Four women employed a tailor to teach them to make the uniforms (as they had no sewing expertise prior to this).


Through generous donations I was able to sponsor uniforms for around 15 children. On this trip I took out sponsorship, thanks to two large donations, for over a hundred more children. This will be used to provide both uniforms and school shoes.
In my visit this time, I immediately noticed how much better dressed the pupils are now (as the photos testify). Jane told me that this has had a large impact on the mood of the school - pupils have a new sense of self-worth. There are still a few pupils who will benefit from new uniforms,but by no means as many as there were two years ago.

The sewing group is doing very well and is branching out. They have been able to add another lady to their group. They are now making a wider range of items - traditional dresses, bed linen and table mats, for example. I took out the materials and patterns for them to begin to make washable sanitary towels to sell in the village and to the school (who provide sanitary protection for the girls, so that they do not miss school when they are menstruating).I also took out two of my bags, which the ladies were keen to copy. Finally, the group have successfully bid for the contracts to make school uniform for two other local schools.






It was such a delight to meet with these ladies and to see how proud they are of what they are doing. They are now acting as mentors for the more recent business start-ups.

Thursday, 16 August 2018

Kenya reflections 3: Sidi and family

Kenya reflections 3: Sidi and family
Visiting Sidi was possibly the most moving experience of my time in Kenya. She is the lady who is a widow with three sons; she also lives with epilepsy and (a reflection of the dire straits she was in) has one hand which she can no longer use, having fallen into a fire while suffering an epileptic fit. She was unable to afford treatment for it. In fact, I learnt while talking to her that the doctor who eventually saw her wanted to perform an amputation.


 
Sid's three sons are a complete credit to her. All are bright, hard working and "disciplined" (a description given by so many of their teachers). Her oldest son, Mwando, is at Shimo la Tewa secondary school. This is a "national" school, one of the highest tier, and his place there was made possible through the personal intervention of Jane, the head teacher, who contacted a friend at the school, and through two sponsors who pay his school fees. Secondary education in Kenya is not free. Her second son, Saidi, is even brighter than his older brother (a poor test result for him is a score of 490 out of 500). The youngest son, Idd, is also a capable student.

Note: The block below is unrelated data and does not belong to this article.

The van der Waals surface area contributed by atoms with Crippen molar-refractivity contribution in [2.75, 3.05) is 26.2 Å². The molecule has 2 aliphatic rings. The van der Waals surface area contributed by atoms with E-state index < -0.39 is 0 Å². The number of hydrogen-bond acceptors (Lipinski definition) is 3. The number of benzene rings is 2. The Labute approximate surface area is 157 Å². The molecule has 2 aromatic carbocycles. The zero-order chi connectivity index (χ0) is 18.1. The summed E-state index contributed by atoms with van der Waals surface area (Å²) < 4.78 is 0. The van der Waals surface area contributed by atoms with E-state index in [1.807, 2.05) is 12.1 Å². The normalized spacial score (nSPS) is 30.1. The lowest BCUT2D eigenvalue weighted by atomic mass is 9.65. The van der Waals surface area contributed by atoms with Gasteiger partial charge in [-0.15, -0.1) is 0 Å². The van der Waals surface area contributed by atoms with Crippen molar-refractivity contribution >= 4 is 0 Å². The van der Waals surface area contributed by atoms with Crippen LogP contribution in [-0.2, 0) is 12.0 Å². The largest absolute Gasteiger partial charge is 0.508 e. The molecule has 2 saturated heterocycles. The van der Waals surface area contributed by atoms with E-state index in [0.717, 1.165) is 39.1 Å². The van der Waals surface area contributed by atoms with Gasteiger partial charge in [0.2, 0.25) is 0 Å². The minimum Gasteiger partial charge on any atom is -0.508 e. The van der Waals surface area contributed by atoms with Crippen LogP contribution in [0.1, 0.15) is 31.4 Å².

The family live in a tiny mud hut. Their only furniture is a bed frame (which they all share) and a wooden bench (at which the boys study). When I heard about the family, the two older boys were selling water after school each day to earn enough money to buy some food.
 
I paid for the setting up of a boda boda business (motorcycle taxi) for the family, along with the necessary insurance. Susan helped Sidi to set up a bank account and taught her how to deposit her income. Another teacher found a rider for the bike. This rider pays Sidi a set amount each week from his takings. The remainder of the money he keeps and uses to buy fuel. A third teacher has mentored Sidi in budgeting and planning purchases.
 
We visited Sidi at her home. She was proud to show me the sack of flour she has - "My family now eats twice each day, which we have never been able to do before." She asked me to look round her hut, "So that when you return you will see the improvements I will make." I noticed the hole in the roof. The lack of furniture (Sidi's first planned purchase is to be a table for her boys to do their homework at). I also noted the vast numbers of books which the boys have found and from which they study.







 
I was told that Saidi studies by kerosene lamp each evening till midnight, and rises at 5am to study before going to school - so I bought the family a solar lamp. Saidi's face when I told him what I was intending to do was pure delight.
 
Sidi has not settled for the income from the boda boda business. She has started growing vegetables outside her home. She buys a few extra vegetables every week and sells them to her neighbours. And she has begun to collect plastic water bottles which she sells for recycling. Susan told me that Sidi now has hope again - and this has enabled her to do more to help her family.